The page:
As community leaders, organizers, and environmental advocates, we were part of the strong bipartisan push to pass LD 1639 in the last legislative session. Our skepticism of Casella’s latest claims that it can no longer accept sludge at Juniper Ridge Landfill has only deepened after Casella’s presentation to the Environment and Natural Resources Committee last week.

LD 1639 was a critical bill that closed a loophole which Casella was using to dispose of hundreds of thousands of tons of out-of-state waste at the state-owned Juniper Ridge Landfill in Old Town. During our work to pass LD 1639, Casella repeatedly claimed that all this out-of-state waste, most of which was construction and demolition debris and oversized bulky waste from Massachusetts, was necessary because the company relies on the material to stabilize and bulk sludge before it can be landfilled.

Let’s be clear. Casella has never explained why out-of-state waste is the only material it can use to stabilize sludge. Other landfill operators around the country utilize numerous other materials for sludge stabilization. This includes using contaminated soil, municipal solid waste, sawdust and wood chips. What’s more, some operators have invested in technology to dewater and dry sludge before it is landfilled, which reduces the need for stabilizing agents.

Casella is also claiming that another bill, L.D. 1911 — which prohibited the land application of sludge or compost derived from sludge — has created more sludge than it can handle. Again, it is hard to take this claim seriously.

Casella reported no increase in sludge disposal at Juniper Ridge Landfill since L.D. 1911 became law in 2022. Casella’s own data undermines its attempt to scapegoat a law that has helped protect Mainers from serious health consequences of spreading PFAS-contaminated sludge on farm lands. With the Environmental Protection Agency’s historic proposal to regulate six PFAS in drinking water nationally, now more than ever we must continue to advance new legislation and preserve existing legislation that protects Mainers from such contamination.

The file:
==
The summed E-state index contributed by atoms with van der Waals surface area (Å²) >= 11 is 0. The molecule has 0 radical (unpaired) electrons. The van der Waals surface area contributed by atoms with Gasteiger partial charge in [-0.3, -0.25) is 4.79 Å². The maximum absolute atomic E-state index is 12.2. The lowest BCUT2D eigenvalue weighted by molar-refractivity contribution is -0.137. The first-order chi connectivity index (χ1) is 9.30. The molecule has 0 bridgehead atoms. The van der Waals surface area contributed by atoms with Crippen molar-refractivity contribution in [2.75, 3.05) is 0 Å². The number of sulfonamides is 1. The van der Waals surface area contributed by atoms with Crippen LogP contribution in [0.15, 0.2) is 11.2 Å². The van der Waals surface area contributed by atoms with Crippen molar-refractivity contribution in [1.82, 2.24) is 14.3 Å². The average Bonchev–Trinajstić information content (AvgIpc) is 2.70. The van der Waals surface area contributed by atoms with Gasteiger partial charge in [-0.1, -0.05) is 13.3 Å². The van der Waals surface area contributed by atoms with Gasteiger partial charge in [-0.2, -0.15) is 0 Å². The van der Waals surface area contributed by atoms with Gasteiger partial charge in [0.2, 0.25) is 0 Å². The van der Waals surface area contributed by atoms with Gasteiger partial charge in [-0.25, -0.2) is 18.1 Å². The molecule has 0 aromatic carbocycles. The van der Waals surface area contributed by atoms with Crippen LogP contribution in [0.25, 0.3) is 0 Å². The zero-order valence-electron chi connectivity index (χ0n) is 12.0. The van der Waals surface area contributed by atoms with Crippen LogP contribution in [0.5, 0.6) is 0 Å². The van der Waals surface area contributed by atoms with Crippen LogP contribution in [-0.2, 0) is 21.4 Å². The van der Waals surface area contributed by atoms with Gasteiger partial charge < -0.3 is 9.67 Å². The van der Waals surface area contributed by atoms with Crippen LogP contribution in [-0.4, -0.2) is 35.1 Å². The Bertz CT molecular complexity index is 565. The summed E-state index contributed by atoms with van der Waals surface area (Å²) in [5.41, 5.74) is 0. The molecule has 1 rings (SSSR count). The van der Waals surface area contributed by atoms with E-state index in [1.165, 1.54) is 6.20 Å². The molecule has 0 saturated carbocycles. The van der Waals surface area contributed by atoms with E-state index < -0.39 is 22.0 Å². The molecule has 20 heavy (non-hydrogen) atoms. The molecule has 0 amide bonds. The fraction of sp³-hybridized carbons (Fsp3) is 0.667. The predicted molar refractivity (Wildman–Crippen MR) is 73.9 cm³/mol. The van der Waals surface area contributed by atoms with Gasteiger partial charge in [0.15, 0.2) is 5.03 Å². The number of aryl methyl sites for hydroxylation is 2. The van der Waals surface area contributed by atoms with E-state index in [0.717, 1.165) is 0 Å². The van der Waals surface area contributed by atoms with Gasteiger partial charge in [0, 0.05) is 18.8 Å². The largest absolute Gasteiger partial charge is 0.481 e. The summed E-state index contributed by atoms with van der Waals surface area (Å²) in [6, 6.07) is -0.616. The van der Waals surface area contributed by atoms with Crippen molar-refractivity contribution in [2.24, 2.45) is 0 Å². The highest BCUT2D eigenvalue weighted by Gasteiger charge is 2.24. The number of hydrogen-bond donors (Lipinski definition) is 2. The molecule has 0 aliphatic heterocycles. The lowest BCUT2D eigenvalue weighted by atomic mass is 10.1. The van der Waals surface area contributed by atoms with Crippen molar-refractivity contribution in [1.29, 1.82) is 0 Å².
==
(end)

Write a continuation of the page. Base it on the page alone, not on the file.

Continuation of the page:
Casella’s recent sudden decision to stop landfilling sludge at Juniper Ridge is a blatant attempt to undo vital legislation and is a classic bullying tactic. Casella’s way of doing business was challenged when Mainers stood up to the company and demanded that our state-owned landfill solely be used for waste that is actually generated in Maine. Now the company wants to see critical environmental laws overturned and is stoking fear to get its way.


The problem is that Casella’s bullying tactics can have significant and severe consequences. Shipping our sludge to other communities isn’t the right answer. Neither is disposing of it in our waterways. Both these options pose serious environmental, health and justice concerns.

It is outrageous that Casella’s recent actions thrust managers of wastewater treatment facilities into situations where they were suddenly being overburdened by sludge. Plant managers warned of an impending public health crisis. Casella used this manufactured crisis as fodder to push importing out-of-state waste again rather than utilize other widely existing solutions for landfilling sludge.

Instead of trying to undo important legislation, Casella should be working with the Department of Environmental Protection to find a solution such as using Maine-generated waste to stabilize the sludge or investing in drying and dewatering equipment.

In the long term, we also must start making polluters pay for the waste they are creating, to help fund solutions. Over the last few years, Maine has shown tremendous leadership when it comes to waste management.

We can’t move backward. Instead, we must continue to move forward and build upon our success.

Jackie Elliott is a member of Don’t Waste ME. Dana Colihan is co-executive director of Slingshot. Peter Blair is the policy director at Just Zero​​. Nora Bosworth is a staff attorney for the Zero Waste Project of the Conservation Law Foundation.

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